NXABE (Ncg'abe Tãse)

Ncg'abe laughed when she talks about her eight children, four boys and four girls. "They keep you busy when you are alone so that you do not feel the loneliness." She was born on the farm Xaamagan in the Ghanzi district during the early 1960’s. As a child she had a carefree life, playing around her grandmothers while they were busy with their daily tasks. Many times she and the other children went with them to collect veldfood. Today she tries to teach these things to her own children so that it should not be forgotten.
It was on this same farm where she met and fell in love with Xgaiga Qhomatcã, who became also a Kuru artist. She recalls hard times after they have been married. Hoping to find better jobs and money somewhere else, they moved to the small missionary settlement in D'Kar, where they eked out a living for their family through selling their traditional crafts and doing odd jobs in the area.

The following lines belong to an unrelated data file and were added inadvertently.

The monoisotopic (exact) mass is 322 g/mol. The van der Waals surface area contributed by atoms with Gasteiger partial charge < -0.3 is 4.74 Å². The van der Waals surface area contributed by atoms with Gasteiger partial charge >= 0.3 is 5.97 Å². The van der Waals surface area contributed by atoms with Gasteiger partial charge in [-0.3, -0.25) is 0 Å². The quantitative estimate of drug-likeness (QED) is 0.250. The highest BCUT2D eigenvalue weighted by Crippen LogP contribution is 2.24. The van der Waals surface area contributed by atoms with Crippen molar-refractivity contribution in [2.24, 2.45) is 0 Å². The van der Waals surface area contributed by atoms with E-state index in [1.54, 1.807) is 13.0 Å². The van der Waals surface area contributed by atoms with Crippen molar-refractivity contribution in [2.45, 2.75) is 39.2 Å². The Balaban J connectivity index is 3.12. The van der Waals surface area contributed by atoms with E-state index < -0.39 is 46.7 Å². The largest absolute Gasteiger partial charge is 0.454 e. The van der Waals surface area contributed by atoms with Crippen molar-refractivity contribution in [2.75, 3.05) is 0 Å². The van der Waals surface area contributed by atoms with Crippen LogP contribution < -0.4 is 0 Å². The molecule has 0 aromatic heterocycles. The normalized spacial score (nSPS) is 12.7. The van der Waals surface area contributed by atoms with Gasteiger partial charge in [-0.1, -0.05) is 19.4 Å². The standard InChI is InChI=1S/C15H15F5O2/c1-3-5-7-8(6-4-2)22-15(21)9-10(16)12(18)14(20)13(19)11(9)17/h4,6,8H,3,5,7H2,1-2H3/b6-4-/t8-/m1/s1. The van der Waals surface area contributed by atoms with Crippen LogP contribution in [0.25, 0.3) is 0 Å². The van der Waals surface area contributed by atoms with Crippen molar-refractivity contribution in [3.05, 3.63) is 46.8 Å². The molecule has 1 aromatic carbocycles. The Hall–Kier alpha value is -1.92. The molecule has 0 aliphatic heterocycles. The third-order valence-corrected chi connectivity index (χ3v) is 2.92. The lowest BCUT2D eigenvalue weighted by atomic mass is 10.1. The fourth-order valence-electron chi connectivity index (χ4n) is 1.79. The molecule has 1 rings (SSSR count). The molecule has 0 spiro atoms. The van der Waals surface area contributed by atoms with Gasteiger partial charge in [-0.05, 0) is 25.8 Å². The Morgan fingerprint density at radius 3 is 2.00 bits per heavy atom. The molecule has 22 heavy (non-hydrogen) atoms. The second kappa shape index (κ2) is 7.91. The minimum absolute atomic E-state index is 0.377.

Ncg'abe joined the art project in 1992 together with her close friend Cg’ose. Initially her work and that of Cg’ose were very similar, but later on they developed their own styles. Through her art, life became easier for her family. Although she makes beautiful linoleum prints, etchings and lithographs, Ncg'abe prefers to work with oil paint on canvas. The large-scale canvases give her more freedom which is difficult to get with the printmaking techniques.
She loves the strange combinations of plants, birds and other creatures like snakes and insects. The leaves, twigs and creatures in her art sometimes form abstract patterns with great appeal. She also depicts beadwork patterns and the patterns on the shaved skin aprons, which she remembers her grandmothers made. Like all the Kuru artists she likes to apply the paint in smooth flat planes, which sometimes gives a decorative quality to her work.

She does not dwell on the sad memories of the hard times or the dismal living conditions of the community she lives in, but likes to relate to the bright and joyous memories of her life. This optimistic, joyful character of her work has made it popular in many circles. She took part in many local and international exhibitions together with the other Kuru artists and her work often appears in the yearly calendar of the Kuru Art Project.  

  Dancing around the fire circle - linocut black/white - 1999  
  Desert insects - lithograph - no date  
  Puff adder and other veldfood - reduction linocut - 1999